So, I have broad shoulders and strong arms, it seems all women in my family have them. I have also a big bust, but I don’t seem to have a short neck, because there are some things mentioned here that don’t apply to me. I like turtlenecks, I don’t mind spaghetti straps and choker necklaces, and I love to expose my quarterback shoulders by wearing neckholders or tube tops in summer.
    So maybe my case isn’t exactly the one of the asker, but I think I can give some advice about the broad shoulders:
    I love to wear tops (blouses, jackets) with a certain retro-vibe, but they often have puffy sleeves. I take them to the tailors and they un-puff them for 12 €.
    I also cut out any shoulder pads and cut off the epaulettes on trenchcoats and similar pieces.
    Apart from that, I recommend wrap tops and wearing a belt at the waist. And beware of cap sleeves.

  • http://musclemilkisnotaeuphemism.blogspot.com malevolent andrea

    I’ll admit as a genetically narrow-shouldered person who’s spent the last three years in the gym working my a** off for even a hint of the coveted V-taper, it makes me sad to hear those who are naturally blessed with wide shoulders wanting to play them down. I’m all “halters, spaghetti straps, and racer back tanks whenever possible!” I do of course absolutely support everyone’s right to look however they want to look. It just makes me sad that women have been culturally indoctrinated to think broad strong beautiful shoulders look unfeminine or something.

    That being said, narrow or broader-shouldered, I’ve always had a short neck and I find that jewelry/hair is more crucial than clothing for me. Big earrings means hair has to be up or back. Any kind of necklace or collar, ditto. And never a necklace or collared shirt with big earrings. I just can’t have too much visual clutter near my neck or it looks off.

  • http://Widecurves.wordpress.com WideCurves

    I must be very careful about collared shirts/jackets. No collar is best, but if it has one it must lay very flat or be very open (70′s-ish).

    I also have large, high-set breasts -so finding the perfect v or scoop top that flatters without my breasts falling out is difficult. Cap sleeves actually work well on me as long as they aren’t padded or puffy (and are attached in a flattering way). Mock turtlenecks have worked (takes the PERFECT cut).

    Dolman/raglan/batwing are my best fit. I’ve yet to find a straight arm seam that flatters once you combine wide shoulders/muscular neck/big breasts/high set breasts/short waist. I think naked would be easier, and sometimes more flattering.

  • Dee

    I also have the short neck, broad shoulder issue. Great tips above, most I have figured out myself over the years. It is frustrating at times to not be able to wear the fun puffy scarves and the big necklaces, but I try to keep with the trends using the tips above – thin scarves, wearing them long and loose, and long or no necklace. (I was so happy when long necklaces came back in fashion vs. the choker style or shorter styles.) Although Bubu mentioned that most models have smaller shoulders I can’t say I have noticed. I do think that most clothing however looks best on a figure with fairly strong shoulders, especially if you have a larger bottom half, it balances you out and the clothing hangs better. Most of the time I really like my broad shoulders for that reason — my back is pretty broad too, however, and that I am not crazy about, but have learned to dress to accomodate it.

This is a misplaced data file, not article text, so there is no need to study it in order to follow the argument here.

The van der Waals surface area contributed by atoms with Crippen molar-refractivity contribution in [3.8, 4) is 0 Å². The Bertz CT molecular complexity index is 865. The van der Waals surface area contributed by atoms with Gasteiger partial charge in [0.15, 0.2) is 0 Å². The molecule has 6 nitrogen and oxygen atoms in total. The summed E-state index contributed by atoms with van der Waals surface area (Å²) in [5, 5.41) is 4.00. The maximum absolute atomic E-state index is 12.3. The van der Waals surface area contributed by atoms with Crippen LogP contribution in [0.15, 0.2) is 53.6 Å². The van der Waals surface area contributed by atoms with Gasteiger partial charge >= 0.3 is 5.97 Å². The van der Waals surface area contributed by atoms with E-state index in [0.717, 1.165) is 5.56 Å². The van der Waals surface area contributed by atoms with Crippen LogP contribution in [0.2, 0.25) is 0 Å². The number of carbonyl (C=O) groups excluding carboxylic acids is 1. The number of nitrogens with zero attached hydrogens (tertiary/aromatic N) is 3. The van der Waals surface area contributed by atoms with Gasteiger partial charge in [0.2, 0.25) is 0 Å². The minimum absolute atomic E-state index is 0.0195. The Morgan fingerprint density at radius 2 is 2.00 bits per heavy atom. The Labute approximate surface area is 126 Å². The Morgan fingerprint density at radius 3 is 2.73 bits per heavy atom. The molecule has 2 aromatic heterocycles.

• http://www.befabulousdaily.us Cynthia

    I don’t have a particularly short neck, but I do have a high, square shoulder line and pretty wide shoulders. My figure is fairly straight up and down viewed from the front, while still having enough booty and hip to give me the coveted .75 waist/hip ratio. So I would add the following: don’t be so attached to your waist. Maybe that particular figure-flattery point is especially bad for certain kinds of shouldery girls. I’m realizing that, despite what might be “in fashion”, I should really be hanging drapey, fluid things off my mighty rack of shoulders, letting the lines fall diagonally and/or exactly at my hip, and not looking for structure in between. It’s not a traditionally feminine look but whatevs, I’d rather not fight with my body.

  • bubu

    Thanks to Sal and all for the ideas and comments, very helpful!

  • Claire

    For the wide of shoulder like myself, this is illuminating in that I had never really considered the neck length aspect. As an aside though, I was struck by the “models” vs. “us mortals” distinction in the query. Reminds me of the “models” vs. “real women” thinking that sets women against each other in some comparative way. Aren’t models both mortal and real, like all of us? Not trying to poke or antagonize here, just feeling surprised and thoughtful at seeing this phrasing in this space.

    • http://www.alreadypretty.com Sally

      That was part of Bubu’s original question to me. I do my best to leave the questions I’m sent unedited unless they are unclear. In her defense, I think it’s apt to say that models are elevated to a status that borders on worship for some, but I understand your concern.

  • Brenda